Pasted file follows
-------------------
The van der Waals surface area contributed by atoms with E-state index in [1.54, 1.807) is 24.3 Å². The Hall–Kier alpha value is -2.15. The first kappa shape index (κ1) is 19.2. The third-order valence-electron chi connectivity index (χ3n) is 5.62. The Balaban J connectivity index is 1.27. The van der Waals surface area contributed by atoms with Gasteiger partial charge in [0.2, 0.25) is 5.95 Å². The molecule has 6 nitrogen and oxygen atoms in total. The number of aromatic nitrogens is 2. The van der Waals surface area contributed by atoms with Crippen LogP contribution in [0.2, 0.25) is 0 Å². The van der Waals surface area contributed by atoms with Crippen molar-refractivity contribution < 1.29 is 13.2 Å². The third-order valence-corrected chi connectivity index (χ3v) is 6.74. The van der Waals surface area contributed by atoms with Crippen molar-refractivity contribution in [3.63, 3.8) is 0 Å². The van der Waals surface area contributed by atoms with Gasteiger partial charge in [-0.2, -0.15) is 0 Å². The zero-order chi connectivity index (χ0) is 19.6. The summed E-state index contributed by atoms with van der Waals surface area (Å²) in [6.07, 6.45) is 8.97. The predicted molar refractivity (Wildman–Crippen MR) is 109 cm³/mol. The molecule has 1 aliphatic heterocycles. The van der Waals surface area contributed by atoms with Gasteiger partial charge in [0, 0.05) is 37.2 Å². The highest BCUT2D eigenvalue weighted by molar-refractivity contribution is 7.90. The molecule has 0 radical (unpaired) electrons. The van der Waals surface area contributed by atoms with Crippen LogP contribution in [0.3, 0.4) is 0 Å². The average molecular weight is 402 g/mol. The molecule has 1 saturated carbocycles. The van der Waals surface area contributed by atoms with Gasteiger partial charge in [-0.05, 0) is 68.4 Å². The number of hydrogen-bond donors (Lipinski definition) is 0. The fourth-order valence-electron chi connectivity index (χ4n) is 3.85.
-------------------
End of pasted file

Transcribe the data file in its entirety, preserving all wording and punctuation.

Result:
The van der Waals surface area contributed by atoms with E-state index in [1.54, 1.807) is 24.3 Å². The Hall–Kier alpha value is -2.15. The first kappa shape index (κ1) is 19.2. The third-order valence-electron chi connectivity index (χ3n) is 5.62. The Balaban J connectivity index is 1.27. The van der Waals surface area contributed by atoms with Gasteiger partial charge in [0.2, 0.25) is 5.95 Å². The molecule has 6 nitrogen and oxygen atoms in total. The number of aromatic nitrogens is 2. The van der Waals surface area contributed by atoms with Crippen LogP contribution in [0.2, 0.25) is 0 Å². The van der Waals surface area contributed by atoms with Crippen molar-refractivity contribution < 1.29 is 13.2 Å². The third-order valence-corrected chi connectivity index (χ3v) is 6.74. The van der Waals surface area contributed by atoms with Crippen molar-refractivity contribution in [3.63, 3.8) is 0 Å². The van der Waals surface area contributed by atoms with Gasteiger partial charge in [-0.2, -0.15) is 0 Å². The zero-order chi connectivity index (χ0) is 19.6. The summed E-state index contributed by atoms with van der Waals surface area (Å²) in [6.07, 6.45) is 8.97. The predicted molar refractivity (Wildman–Crippen MR) is 109 cm³/mol. The molecule has 1 aliphatic heterocycles. The van der Waals surface area contributed by atoms with Gasteiger partial charge in [0, 0.05) is 37.2 Å². The highest BCUT2D eigenvalue weighted by molar-refractivity contribution is 7.90. The molecule has 0 radical (unpaired) electrons. The van der Waals surface area contributed by atoms with Crippen LogP contribution in [0.3, 0.4) is 0 Å². The average molecular weight is 402 g/mol. The molecule has 1 saturated carbocycles. The van der Waals surface area contributed by atoms with Gasteiger partial charge in [-0.05, 0) is 68.4 Å². The number of hydrogen-bond donors (Lipinski definition) is 0. The fourth-order valence-electron chi connectivity index (χ4n) is 3.85.